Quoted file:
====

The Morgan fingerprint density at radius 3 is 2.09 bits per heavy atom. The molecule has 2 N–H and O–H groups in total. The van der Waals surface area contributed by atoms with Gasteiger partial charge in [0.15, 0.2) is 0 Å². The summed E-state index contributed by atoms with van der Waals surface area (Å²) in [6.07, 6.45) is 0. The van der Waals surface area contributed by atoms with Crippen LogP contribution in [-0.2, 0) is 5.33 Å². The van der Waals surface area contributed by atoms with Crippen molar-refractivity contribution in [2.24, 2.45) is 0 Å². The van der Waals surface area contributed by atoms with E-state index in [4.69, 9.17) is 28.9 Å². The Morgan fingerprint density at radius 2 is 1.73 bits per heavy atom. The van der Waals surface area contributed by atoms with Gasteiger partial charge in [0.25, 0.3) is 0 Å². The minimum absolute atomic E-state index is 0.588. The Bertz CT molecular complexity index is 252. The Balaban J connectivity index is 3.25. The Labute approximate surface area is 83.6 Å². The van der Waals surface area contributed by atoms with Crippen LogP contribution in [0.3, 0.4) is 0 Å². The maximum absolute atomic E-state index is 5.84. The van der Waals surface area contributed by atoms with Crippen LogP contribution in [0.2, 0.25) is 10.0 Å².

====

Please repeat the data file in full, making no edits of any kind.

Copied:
The Morgan fingerprint density at radius 3 is 2.09 bits per heavy atom. The molecule has 2 N–H and O–H groups in total. The van der Waals surface area contributed by atoms with Gasteiger partial charge in [0.15, 0.2) is 0 Å². The summed E-state index contributed by atoms with van der Waals surface area (Å²) in [6.07, 6.45) is 0. The van der Waals surface area contributed by atoms with Crippen LogP contribution in [-0.2, 0) is 5.33 Å². The van der Waals surface area contributed by atoms with Crippen molar-refractivity contribution in [2.24, 2.45) is 0 Å². The van der Waals surface area contributed by atoms with E-state index in [4.69, 9.17) is 28.9 Å². The Morgan fingerprint density at radius 2 is 1.73 bits per heavy atom. The van der Waals surface area contributed by atoms with Gasteiger partial charge in [0.25, 0.3) is 0 Å². The minimum absolute atomic E-state index is 0.588. The Bertz CT molecular complexity index is 252. The Balaban J connectivity index is 3.25. The Labute approximate surface area is 83.6 Å². The van der Waals surface area contributed by atoms with Crippen LogP contribution in [0.3, 0.4) is 0 Å². The maximum absolute atomic E-state index is 5.84. The van der Waals surface area contributed by atoms with Crippen LogP contribution in [0.2, 0.25) is 10.0 Å².